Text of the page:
As we get ready to wrap up 2020 and look ahead to a new year, Erin Petrie, Regent RCM Vice President , shares her thoughts on this year’s highlights and what she is excited about in 2021.

“We accomplished a lot that I think is pretty amazing for the year,” said Petrie. “Obviously, we faced a number of challenges with COVID, but we actually improved our metrics or held them at the same level from the previous year. Our A/R percentage over 90 days decreased by four points, our A/R follow-up improved 3%, and our cash remained about the same. I’m very excited about the staff’s ability to do that.”

Moving to Remote Work

Regent RCM’s staff had never worked from home before, and with very little notice, we closed our office and became a fully remote company during the pandemic. We had to find solutions for a few logistical hiccups, such as moving PCs to home offices and setting up VOIP phone lines, but our team quickly adjusted.

“We didn’t have a lot of time to plan what a fully remote staff would look like,” said Petrie. “I was confident that we could do it, but I was surprised by just how well we did under the circumstances. Everyone was juggling a lot of priorities — like parents working and doing e-learning with their kids. We spent a lot of one-on-one time with our staff, helping them prioritize things and work out a time management plan that made sense for them.”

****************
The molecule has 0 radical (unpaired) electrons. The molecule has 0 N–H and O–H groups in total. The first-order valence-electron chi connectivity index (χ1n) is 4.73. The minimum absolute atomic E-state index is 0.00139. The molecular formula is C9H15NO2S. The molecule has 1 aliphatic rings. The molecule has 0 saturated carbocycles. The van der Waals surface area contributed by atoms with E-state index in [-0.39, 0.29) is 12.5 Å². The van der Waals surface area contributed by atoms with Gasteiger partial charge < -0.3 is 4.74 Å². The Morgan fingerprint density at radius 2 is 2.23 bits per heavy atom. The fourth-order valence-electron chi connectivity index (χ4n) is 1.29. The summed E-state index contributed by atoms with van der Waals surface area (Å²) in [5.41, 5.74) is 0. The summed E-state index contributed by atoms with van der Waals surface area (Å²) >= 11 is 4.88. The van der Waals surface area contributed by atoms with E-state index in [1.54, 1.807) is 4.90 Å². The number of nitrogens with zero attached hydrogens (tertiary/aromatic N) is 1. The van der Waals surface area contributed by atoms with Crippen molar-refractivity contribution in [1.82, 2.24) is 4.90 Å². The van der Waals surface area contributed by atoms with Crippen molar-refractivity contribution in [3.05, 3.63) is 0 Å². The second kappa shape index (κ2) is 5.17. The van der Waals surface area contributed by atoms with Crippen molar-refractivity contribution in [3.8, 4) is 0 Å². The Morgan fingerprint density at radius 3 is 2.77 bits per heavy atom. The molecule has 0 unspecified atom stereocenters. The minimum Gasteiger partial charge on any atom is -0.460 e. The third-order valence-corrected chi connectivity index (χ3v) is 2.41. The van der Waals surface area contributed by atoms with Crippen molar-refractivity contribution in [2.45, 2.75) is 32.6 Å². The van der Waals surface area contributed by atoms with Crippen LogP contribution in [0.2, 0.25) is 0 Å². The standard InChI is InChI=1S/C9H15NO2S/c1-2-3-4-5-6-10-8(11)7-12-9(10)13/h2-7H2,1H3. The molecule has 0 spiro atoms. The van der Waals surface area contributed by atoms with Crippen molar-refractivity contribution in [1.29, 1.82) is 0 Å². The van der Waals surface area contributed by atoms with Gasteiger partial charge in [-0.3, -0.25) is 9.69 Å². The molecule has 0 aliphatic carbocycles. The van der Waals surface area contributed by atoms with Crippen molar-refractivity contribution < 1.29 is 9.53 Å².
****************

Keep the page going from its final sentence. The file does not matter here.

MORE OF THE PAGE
Making Time for the Wish List 

One silver lining of the pandemic was that while new case volume slowed down for ASC centers, our staff put the unexpected downtime to good use. We pursued projects that will improve the service we offer our clients, including gathering extensive information about our centers and different payer policies, so we have a robust database of information to draw from in the future.

“We spent a lot of time working on our wish list projects,” said Petrie. “We worked on a good deal of standardization — for example, creating “best appeal” templates so that a higher percentage of first-level appeals are successful, and second-level appeals aren’t necessary. We also put together a thorough training plan for the staff that has reduced training time from three or four months to three weeks. We’ve seen that plan be very successful.”

Carrying Lessons Forward into 2021

Regent RCM’s priority moving into 2021 is determining how we can continue to serve our centers better. We have identified that there’s a need for ongoing training and support, and we are exploring new ways to develop best practices, learn from one another, and share experiences across all of our centers.